Thursday, December 14, 2006

Happy Holidays!


The Society will be taking a break over the Christmas holidays, but we'll be back with a programme for the new year by the end of January. We have a number of discussions and presentations in mind. We'll start out with a roundtable discussion regarding global warming towards the end of January. Any suggestions can be posted in the comments section and would be much appreciated.

Till then, best wishes to all for this holiday season!

Tuesday, December 05, 2006

Programme Update

The Society is pleased to announce the final two research presentations for this calendar year. Eleanor Sharpston, the British Advocate General at the European Court of Justice, will present a paper on Friday 08 December. Dr Lorenzo Zucca will present a paper on Monday 11 December in preparation for the International Conference on Conflicts between Fundamental Rights.



Friday 08 December, 12pm, Room 613 MacRobert Building
Advocate General Eleanor Sharpston ‘European Citizenship and the Fundamental Freedoms: A Wolf in Sheep’s Clothing?’
(moderated by Prof Paul Beaumont)

Advocate General Eleanor Sharpston will present a paper as part of the Law School’s Research Seminar Programme. The Legal Research Society is proud to have collaborated with the Law School to bring one of Britain’s foremost European lawyers to Aberdeen. Further information about the Advocate General can be viewed at the website of the European Court of Justice.



Monday 11 December, 5pm, Taylor A15
Dr Lorenzo Zucca ‘Conflicts of Fundamental Rights as Constitutional Dilemmas’
(moderated by Jernej Letnar)

This paper deals with one of the most important issues of philosophy of law and constitutional thought: how to understand clashes of fundamental rights, such as the conflict between free speech and privacy. The main argument of this book is that much can be learned about the nature of fundamental legal rights by examining them through the lens of conflicts among such rights, and criticizing the views of scholars and jurists who have discussed both fundamental legal rights and the nature of conflicts among them.

Theories of rights are necessarily abstract, aiming at providing the best possible answers to pressing social problems. Yet such theories must also respond to the real and changing dilemmas of the day.Taking up the problem of conflicting rights, Zucca seeks a theory of rights that can guide us to a richer, more responsive approach to rights discourse.

The idea of constitutional rights is one of the most powerful tools to advance justice in the Western tradition. But as this book demonstrates, even the most ambitious theory of rights cannot satisfactorily address questions of conflicting rights. How, for instance, can we fully secure privacy when it clashes with free speech? To what extent can our societies assist people in dying without compromising the protection of life? Exploring the limitations of the rights discourse in these areas, Zucca questions the role of law in settling ethical dilemmas helping to clarify thinking about the limitations of rights discourse.

Monday, November 27, 2006

Roundtable Discussion: File Sharing and Copyrights

This Tuesday, November 28, at 5 pm, in Taylor A15, the society will be discussing the tension between existing copyright law and the sharing of music and movies over the internet.

Resolved: (1)File sharing encourages artistic creativity, allows new artists more access to consumers, and should be encouraged. (2) Copyright protection provides too much protection for corporations and artists, and should be amended so as to provide more access for consumers and the general public.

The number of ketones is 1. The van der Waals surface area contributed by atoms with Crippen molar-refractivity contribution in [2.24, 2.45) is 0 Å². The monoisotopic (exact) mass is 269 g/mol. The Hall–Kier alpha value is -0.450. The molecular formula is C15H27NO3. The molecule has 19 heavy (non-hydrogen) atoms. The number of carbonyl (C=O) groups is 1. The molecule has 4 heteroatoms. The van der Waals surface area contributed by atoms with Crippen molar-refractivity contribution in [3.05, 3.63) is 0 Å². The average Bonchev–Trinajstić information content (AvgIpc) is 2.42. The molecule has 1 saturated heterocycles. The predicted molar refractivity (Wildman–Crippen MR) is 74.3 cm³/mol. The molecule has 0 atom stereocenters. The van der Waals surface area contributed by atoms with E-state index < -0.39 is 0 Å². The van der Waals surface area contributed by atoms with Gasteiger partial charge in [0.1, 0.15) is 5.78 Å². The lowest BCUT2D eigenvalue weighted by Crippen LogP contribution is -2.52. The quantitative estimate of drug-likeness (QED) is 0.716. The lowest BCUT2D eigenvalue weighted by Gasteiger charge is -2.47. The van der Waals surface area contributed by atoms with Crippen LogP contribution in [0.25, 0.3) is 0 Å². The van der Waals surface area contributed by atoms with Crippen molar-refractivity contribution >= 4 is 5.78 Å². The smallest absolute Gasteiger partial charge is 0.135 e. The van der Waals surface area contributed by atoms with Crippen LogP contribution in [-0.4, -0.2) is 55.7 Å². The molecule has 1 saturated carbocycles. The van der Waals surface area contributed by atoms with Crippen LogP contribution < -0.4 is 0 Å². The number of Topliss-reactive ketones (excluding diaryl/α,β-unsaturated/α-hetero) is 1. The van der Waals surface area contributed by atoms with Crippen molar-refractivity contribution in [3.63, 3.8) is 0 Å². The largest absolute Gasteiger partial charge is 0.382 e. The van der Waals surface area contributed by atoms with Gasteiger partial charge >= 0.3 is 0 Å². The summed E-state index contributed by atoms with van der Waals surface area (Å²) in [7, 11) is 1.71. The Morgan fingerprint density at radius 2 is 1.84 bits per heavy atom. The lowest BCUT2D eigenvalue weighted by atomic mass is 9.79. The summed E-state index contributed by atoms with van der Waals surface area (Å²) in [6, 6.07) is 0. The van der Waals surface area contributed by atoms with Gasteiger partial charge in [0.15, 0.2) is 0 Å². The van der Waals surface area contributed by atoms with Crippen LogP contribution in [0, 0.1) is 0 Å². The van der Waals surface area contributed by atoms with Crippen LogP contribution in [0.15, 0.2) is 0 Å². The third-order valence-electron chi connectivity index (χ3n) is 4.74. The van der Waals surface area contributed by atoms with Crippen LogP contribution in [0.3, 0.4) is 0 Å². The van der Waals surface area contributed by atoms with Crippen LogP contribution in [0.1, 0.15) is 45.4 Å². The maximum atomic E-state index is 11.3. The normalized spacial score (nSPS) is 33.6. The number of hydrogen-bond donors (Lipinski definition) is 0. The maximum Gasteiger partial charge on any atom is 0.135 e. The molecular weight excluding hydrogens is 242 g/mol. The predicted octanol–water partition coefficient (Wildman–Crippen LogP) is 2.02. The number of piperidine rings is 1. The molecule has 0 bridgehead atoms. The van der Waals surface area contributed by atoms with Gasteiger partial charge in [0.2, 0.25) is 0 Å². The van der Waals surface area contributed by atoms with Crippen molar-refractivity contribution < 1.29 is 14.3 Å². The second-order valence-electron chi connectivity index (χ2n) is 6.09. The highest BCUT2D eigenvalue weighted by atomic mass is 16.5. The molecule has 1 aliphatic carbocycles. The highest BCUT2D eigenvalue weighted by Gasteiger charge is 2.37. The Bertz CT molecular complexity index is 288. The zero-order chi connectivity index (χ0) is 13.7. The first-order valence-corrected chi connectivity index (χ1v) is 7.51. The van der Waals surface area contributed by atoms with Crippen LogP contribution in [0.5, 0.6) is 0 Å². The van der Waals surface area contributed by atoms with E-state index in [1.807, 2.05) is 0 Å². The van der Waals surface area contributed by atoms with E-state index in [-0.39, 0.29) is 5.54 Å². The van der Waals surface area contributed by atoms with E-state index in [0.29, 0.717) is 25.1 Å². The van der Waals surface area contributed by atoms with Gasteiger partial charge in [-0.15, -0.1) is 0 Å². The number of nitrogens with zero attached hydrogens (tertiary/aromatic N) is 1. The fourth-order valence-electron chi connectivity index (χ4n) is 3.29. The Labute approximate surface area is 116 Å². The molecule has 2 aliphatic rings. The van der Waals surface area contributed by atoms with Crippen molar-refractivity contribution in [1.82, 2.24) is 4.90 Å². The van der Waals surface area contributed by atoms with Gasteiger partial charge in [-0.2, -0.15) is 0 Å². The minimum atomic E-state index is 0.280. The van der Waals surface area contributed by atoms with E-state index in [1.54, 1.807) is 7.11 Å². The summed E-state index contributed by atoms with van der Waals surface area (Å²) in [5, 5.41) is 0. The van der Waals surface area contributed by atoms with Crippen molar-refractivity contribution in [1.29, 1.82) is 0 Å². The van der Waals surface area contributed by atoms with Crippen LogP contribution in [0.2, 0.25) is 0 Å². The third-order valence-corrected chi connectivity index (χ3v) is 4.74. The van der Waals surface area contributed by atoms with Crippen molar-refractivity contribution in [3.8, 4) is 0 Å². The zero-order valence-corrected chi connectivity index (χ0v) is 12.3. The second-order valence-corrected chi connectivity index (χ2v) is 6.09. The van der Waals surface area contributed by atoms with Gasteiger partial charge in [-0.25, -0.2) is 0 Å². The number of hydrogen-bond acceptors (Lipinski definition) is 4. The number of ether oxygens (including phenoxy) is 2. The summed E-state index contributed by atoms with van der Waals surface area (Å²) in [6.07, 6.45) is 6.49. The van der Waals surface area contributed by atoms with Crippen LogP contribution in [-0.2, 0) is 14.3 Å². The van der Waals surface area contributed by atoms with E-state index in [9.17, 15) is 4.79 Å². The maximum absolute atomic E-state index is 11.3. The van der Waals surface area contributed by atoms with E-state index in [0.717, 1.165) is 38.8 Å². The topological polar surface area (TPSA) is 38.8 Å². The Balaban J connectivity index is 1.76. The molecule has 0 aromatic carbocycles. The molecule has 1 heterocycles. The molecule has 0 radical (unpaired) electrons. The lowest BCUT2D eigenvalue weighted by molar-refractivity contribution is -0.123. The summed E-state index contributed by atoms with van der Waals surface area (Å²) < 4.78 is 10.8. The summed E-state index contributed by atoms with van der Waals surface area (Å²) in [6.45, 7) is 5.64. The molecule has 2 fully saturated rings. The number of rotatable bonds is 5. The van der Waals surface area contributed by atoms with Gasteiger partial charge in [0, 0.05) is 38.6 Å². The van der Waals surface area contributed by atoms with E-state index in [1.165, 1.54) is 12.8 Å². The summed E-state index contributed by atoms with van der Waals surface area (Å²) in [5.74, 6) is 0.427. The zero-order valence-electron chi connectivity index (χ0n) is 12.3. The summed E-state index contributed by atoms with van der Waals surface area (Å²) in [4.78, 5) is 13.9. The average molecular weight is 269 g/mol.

File sharing has grown in popularity with the spread of high-speed internet connections. Though legal per se, file sharing is most often used to share copyrighted materials such as music and movies. Recently, some record companies and the Recording Industry Association of America (RIAA) have initiated lawsuits against individuals, as their efforts to pursue the file sharing networks have largely proved unsuccessful. Record companies have argued that the advent of file sharing has hurt their profits and, by extension, the artists themselves. However this claim is up for debate. Others argue that file sharing actually enhances revenue for artists, and gives consumers a greater degree of choice. The Electronic Frontier Foundation (EFF) is a non-profit lobbying group which has urged the RIAA to end its lawsuits against ordinary consumers. The EFF argues the suits generate income for the attorneys involved in the litigation, but do not pass any money on to the artists themselves.

To inform our discussion, have a look at the following materials:

It should be a lively discussion. There is a wealth of material out there on this issue, so please post material you may find in the comments section.

Monday, November 13, 2006

High Five for Borat!


Donn Zaretsky's Art Law Blog has an interesting piece on litigation surrounding Borat: Cultural Learnings of America for Make Benefit Glorious Nation of Kazakhstan. Two of the "participants" in the movie, a couple of inebriated college students from South Carolina, are bringing suit in Los Angeles Superior Court. You can view the complaint here. Incidentally, whoever drafted it needs to work on their spelling. The students, who might I say looked like complete idiots, are alleging that the production crew got them drunk, and then took advantage of their state. They were paid $200 for their participation. They are asserting causes of action for fraud, rescission of contract, false light, appropriation of false likeness, and negligent infliction of emotional distress.

Borat is a smart cookie, and he made the participants in the film sign a consent form, which Slate has made available here. However, there are a couple of problems with it.

First, the production company is fictional. Though there is a merger clause, there might be a case for fraud, as the participants were lied to, and were apparently given copious amounts of bud lite. Its unlikely that a California court would look very favorably on an argument that the plaintiffs were inebriated, as American courts are generally loathe to nullify contracts on that basis. Second, they were told the documentary would only be shown abroad. In the end, they didn't seem to have been forced to say anything, and its not the kind of thing I personally haven't heard a million times from inebriated fraternity brothers from South Carolina.